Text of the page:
The reality is bleaker than we care to admit. We don’t quite have our say in what becomes law, we never really asked for a police force, and crime-fighting is marginal to policing. Legislators make laws and while parliamentarians pass them, and we most certainly do not consent to everything they vote for on our behalf. When we vote for our elected representatives, we essentially give them a blanket agreement to act in our own interest by making judgements for us.  However, some legislation — like the current Coronavirus regulations — is not even discussed in parliament and can be unlawful too.

Police forces did not emerge by public demand. On the contrary, they were perceived as intrusive by the public they were created to police; earning themselves abusive — yet colourful nicknames — such as “blue locusts”, “blue devils,” “blue plagues,” “blue idlers,” “hired mercenaries,” and “unconstitutional bravoes” by those who were policed against. As for the “crime-fighting” mission of the police, it belongs to the sphere of mythology rather than the world of empirical evidence (see here, and here). As David H. Bayley pithily put it: ‘The police do not prevent crime. This is one of the best kept secrets of modern life. Experts know it, the police know it, but the public does not know it. Yet the police pretend that they are society’s best defense against crime and continually argue that if they are given more resources, especially personnel, they will be able to protect communities against crime. This is a myth. […] Governments should either resolve the doubts about the usefulness of the police or face up to the conclusion that preventing crime requires a great deal more than pouring money into law enforcement’. What policing actually does is ‘fabricate’, ‘enforce’ and protect an unequal social order through social control. There is, therefore, nothing neutral, depoliticised or democratic about it other than in disguise or in denial about its essential function and mission as an order maintenance institution.

What is Police Racism?

Not unlike policing, police racism is also held hostage to misunderstandings and denials of its very existence. Frequently mistaken for personal prejudice, police racism —like racism itself — is rarely discussed as the form of structural inequality that it actually is. (Police) racism is not simply what somebody thinks about or does to someone who is perceived, defined, classified and understood —primarily if not exclusively — as a member of a particular (minority) racial or ethnic group. It is a socio-cultural, political, institutional mentality, worldview and ideology which assigns a negative value to biological and cultural differences that are perceived as alien, incomprehensible, and inadmissible to a (majority) white society. (Police) racism, therefore, is not just what happens as a result of discrimination against those who are racially or ethnically “different”, but the socio-cultural and political context in which such difference is created and policed against. As such it is absorbed and embedded into, as well as normalised and legitimised within mainstream social, cultural and political institutions. In fact, police racism doesn’t even require police officers to be racist for policing to be racist. It is a systemic feature of a criminal justice institution that is shaped by an exclusionary worldview, which draws boundaries and establishes hierarchies on the basis of physiological or cultural traits. Police racism can therefore be understood as racism in uniform — armed with a truncheon— but it is also a tautology given that racism and policing share the same history and function as ideologies (racism) and tools (policing) of social control.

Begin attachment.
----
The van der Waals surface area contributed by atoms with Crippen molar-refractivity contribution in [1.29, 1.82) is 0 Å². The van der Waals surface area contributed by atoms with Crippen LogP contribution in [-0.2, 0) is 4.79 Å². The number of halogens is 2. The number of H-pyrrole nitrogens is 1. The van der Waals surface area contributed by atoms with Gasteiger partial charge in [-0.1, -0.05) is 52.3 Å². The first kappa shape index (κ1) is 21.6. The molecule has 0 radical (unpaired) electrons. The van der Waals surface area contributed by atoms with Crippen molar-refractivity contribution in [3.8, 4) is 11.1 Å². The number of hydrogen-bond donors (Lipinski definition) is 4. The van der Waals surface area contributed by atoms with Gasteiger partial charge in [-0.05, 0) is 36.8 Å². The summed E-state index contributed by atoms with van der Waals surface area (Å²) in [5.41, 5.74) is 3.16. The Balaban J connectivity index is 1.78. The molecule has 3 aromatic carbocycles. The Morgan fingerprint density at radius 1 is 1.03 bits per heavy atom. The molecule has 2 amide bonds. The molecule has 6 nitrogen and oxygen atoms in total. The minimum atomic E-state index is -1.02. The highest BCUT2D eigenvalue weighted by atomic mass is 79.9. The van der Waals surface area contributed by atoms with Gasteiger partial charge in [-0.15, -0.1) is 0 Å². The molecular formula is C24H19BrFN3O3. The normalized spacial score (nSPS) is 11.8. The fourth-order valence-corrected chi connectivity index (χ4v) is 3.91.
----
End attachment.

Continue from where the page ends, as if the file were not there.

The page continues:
Contrary to conventional wisdom and mainstream criminological historiography, policing as a modern institution — in the US and the UK — was not immaculately conceived in 19th century New York and London but founded during colonialism and slavery. Both in the US and the UK, the models and styles of policing that emerged in the metropole derive from pre-professional, informal militias that were formed to patrol, capture and control fugitive slaves and colonial subjects in the American South and Britain’s overseas “possessions” (see here, here, here, here, here, here, here, and here). The antecedents of the London Metropolitan Police in 1829, therefore, exist not just in the Royal Irish Constabulary in the former British colony of Ireland — both founded by the Conservative party’s founder Sir Robert Peel — but in the plantations of the Caribbean and the Indian subcontinent too. As such, police forces start their life as instruments of suppression —wielded by slaveholders and colonisers to maintain a form of discrimination and dehumanisation —before evolving into professional institutions that serve and protect the state from those who are seen as undeserving of its protection. Originally designed as they were to brutalise and terrorise slaves and colonial subjects, police forces seamlessly transitioned into policing — and sometimes killing — Black and Brown people today.